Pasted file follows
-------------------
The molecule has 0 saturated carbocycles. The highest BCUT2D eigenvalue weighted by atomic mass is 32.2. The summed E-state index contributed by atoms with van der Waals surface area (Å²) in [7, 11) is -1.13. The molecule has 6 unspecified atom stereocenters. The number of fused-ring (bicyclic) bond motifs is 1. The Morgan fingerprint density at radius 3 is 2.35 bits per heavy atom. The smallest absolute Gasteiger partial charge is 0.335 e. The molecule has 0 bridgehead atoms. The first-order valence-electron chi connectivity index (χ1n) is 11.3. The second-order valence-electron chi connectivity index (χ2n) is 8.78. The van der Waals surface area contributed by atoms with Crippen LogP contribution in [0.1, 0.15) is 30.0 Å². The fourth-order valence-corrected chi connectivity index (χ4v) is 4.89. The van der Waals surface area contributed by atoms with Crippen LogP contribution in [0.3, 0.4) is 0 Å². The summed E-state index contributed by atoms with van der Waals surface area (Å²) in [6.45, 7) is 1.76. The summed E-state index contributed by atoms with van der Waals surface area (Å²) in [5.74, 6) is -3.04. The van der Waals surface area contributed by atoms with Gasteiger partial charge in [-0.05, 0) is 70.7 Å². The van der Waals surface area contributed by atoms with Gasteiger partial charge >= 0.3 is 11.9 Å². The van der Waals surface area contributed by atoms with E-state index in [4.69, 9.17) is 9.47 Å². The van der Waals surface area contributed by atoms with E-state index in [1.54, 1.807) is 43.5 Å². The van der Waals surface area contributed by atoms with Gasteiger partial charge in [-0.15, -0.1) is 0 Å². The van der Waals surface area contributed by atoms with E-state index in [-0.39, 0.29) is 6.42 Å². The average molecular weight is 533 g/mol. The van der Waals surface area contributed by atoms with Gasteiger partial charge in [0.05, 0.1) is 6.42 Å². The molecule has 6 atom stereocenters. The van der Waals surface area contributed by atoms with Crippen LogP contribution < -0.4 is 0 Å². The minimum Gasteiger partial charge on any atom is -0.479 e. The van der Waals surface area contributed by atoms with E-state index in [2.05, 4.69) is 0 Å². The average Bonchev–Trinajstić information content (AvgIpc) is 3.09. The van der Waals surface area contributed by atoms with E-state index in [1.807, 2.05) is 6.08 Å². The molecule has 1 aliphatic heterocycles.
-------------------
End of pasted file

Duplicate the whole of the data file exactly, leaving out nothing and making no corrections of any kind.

The molecule has 0 saturated carbocycles. The highest BCUT2D eigenvalue weighted by atomic mass is 32.2. The summed E-state index contributed by atoms with van der Waals surface area (Å²) in [7, 11) is -1.13. The molecule has 6 unspecified atom stereocenters. The number of fused-ring (bicyclic) bond motifs is 1. The Morgan fingerprint density at radius 3 is 2.35 bits per heavy atom. The smallest absolute Gasteiger partial charge is 0.335 e. The molecule has 0 bridgehead atoms. The first-order valence-electron chi connectivity index (χ1n) is 11.3. The second-order valence-electron chi connectivity index (χ2n) is 8.78. The van der Waals surface area contributed by atoms with Crippen LogP contribution in [0.1, 0.15) is 30.0 Å². The fourth-order valence-corrected chi connectivity index (χ4v) is 4.89. The van der Waals surface area contributed by atoms with Crippen LogP contribution in [0.3, 0.4) is 0 Å². The summed E-state index contributed by atoms with van der Waals surface area (Å²) in [6.45, 7) is 1.76. The summed E-state index contributed by atoms with van der Waals surface area (Å²) in [5.74, 6) is -3.04. The van der Waals surface area contributed by atoms with Gasteiger partial charge in [-0.05, 0) is 70.7 Å². The van der Waals surface area contributed by atoms with Gasteiger partial charge >= 0.3 is 11.9 Å². The van der Waals surface area contributed by atoms with E-state index in [4.69, 9.17) is 9.47 Å². The van der Waals surface area contributed by atoms with E-state index in [1.54, 1.807) is 43.5 Å². The van der Waals surface area contributed by atoms with Gasteiger partial charge in [-0.15, -0.1) is 0 Å². The van der Waals surface area contributed by atoms with E-state index in [-0.39, 0.29) is 6.42 Å². The average molecular weight is 533 g/mol. The van der Waals surface area contributed by atoms with Gasteiger partial charge in [0.05, 0.1) is 6.42 Å². The molecule has 6 atom stereocenters. The van der Waals surface area contributed by atoms with Crippen LogP contribution < -0.4 is 0 Å². The minimum Gasteiger partial charge on any atom is -0.479 e. The van der Waals surface area contributed by atoms with E-state index in [2.05, 4.69) is 0 Å². The average Bonchev–Trinajstić information content (AvgIpc) is 3.09. The van der Waals surface area contributed by atoms with E-state index in [1.807, 2.05) is 6.08 Å². The molecule has 1 aliphatic heterocycles.